Making the training connections13 February 2023
Having a skilled and knowledgeable workforce across the timber sector has never been more critical and latest developments at the Institute of Carpenters can help deliver it, says its president Geoff Rhodes
Working with further education (FE) colleges and other educational bodies nationwide and linking them more closely with the timber industry, the Institute of Carpenters’ (IOC) mission is to help create a new framework that meets the developing training needs of a fast-changing industry facing a mounting skills shortage.
We now have nearly 40 FE colleges in IOC College Membership across England, Wales, Scotland, and Northern Ireland and our ambition is that every FE college in the UK offering carpentry, joinery, or woodworking skills training joins us too.
The IOCs relationship with each FE college is important and appointed college liaison officers (CLO) are responsible for inviting all their year one, two and three student woodworking skills learners to join the free IOC student membership scheme. Over 1,800 student learners have joined this programme already and it continues to gain momentum.
The IOC’s ‘City Hub’ strategy for creating new links and networks with educational establishments and industry is also gathering pace. Over the last three years we have hosted many successful City Hub meetings at member colleges across the UK and the initiative is giving craft skills students and tutors invaluable access to the expertise and knowledge of IOC members and industry specialists.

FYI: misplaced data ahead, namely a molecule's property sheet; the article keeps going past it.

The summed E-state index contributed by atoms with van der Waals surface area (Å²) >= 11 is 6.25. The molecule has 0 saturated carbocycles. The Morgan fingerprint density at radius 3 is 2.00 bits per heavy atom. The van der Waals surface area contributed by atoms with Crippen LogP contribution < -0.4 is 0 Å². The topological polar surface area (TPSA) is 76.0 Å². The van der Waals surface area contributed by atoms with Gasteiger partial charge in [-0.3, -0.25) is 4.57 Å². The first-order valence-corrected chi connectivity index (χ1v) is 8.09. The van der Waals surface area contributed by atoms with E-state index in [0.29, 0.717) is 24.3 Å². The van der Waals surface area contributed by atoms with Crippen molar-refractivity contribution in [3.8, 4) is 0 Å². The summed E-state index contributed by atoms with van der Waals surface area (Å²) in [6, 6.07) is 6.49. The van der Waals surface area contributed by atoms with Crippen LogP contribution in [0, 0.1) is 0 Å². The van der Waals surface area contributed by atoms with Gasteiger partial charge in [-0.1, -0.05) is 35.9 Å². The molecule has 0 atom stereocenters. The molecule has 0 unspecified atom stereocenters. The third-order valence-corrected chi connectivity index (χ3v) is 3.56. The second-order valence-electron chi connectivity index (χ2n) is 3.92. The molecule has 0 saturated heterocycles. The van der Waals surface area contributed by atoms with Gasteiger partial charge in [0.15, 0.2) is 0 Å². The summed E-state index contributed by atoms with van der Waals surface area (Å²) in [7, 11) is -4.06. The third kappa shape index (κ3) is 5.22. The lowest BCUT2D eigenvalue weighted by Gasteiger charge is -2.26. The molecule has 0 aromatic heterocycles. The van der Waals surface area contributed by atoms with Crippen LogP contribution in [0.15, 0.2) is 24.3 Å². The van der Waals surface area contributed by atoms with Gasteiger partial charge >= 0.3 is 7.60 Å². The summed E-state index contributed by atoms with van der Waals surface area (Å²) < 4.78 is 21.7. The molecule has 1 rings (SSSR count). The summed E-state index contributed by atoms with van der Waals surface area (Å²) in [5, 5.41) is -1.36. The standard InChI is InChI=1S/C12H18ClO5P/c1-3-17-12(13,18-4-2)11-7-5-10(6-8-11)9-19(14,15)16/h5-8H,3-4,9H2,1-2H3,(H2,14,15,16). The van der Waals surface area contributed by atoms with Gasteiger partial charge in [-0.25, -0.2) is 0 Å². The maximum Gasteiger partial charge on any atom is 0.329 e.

The Construction Industry Training Board (CITB) has regularly highlighted the acute shortage of woodworking specialists in the UK, saying currently up to 25,000 are needed over five years just to stand still. Also, to help meet this challenge, I was invited to join the Construction Leadership Council (CLC) People & Skills network. This is a wide and very experienced group, but others involved are not necessarily all so well versed about the timber trade and its craft and wider training needs, so it’s been really useful to be a part of this work.
To further strengthen links with FE colleges and their students, the IOC also introduced a Third Year Student of the Year Award three years ago. The CITB SkillBuild national competition has been revitalised recently too and, in the last two years, the IOC has sponsored and presented prizes to winners of the carpentry, joinery and cabinet-making ‘Stretch Tests’, a further demonstration of our outreach to the training sector.
The IOC has additionally invested considerably in uprating and improving the IOC website and its social media feeds, and these will continue to develop (https:// instituteofcarpenters.com).
Finally, a signifi cant new initiative we are working on for 2023-24 is the IOC Mentoring Champions Scheme. The aim is to establish a mentoring programme through our experienced members, which encourages and supports student learners and apprentices in their training and into their career and creates a positive perception among school-leavers and other groups about pursuing careers within the construction industry.
Following a successful pilot, the programmes, we hope, can be expanded wider across the UK, with the objective of working toward national coverage. Watch this space!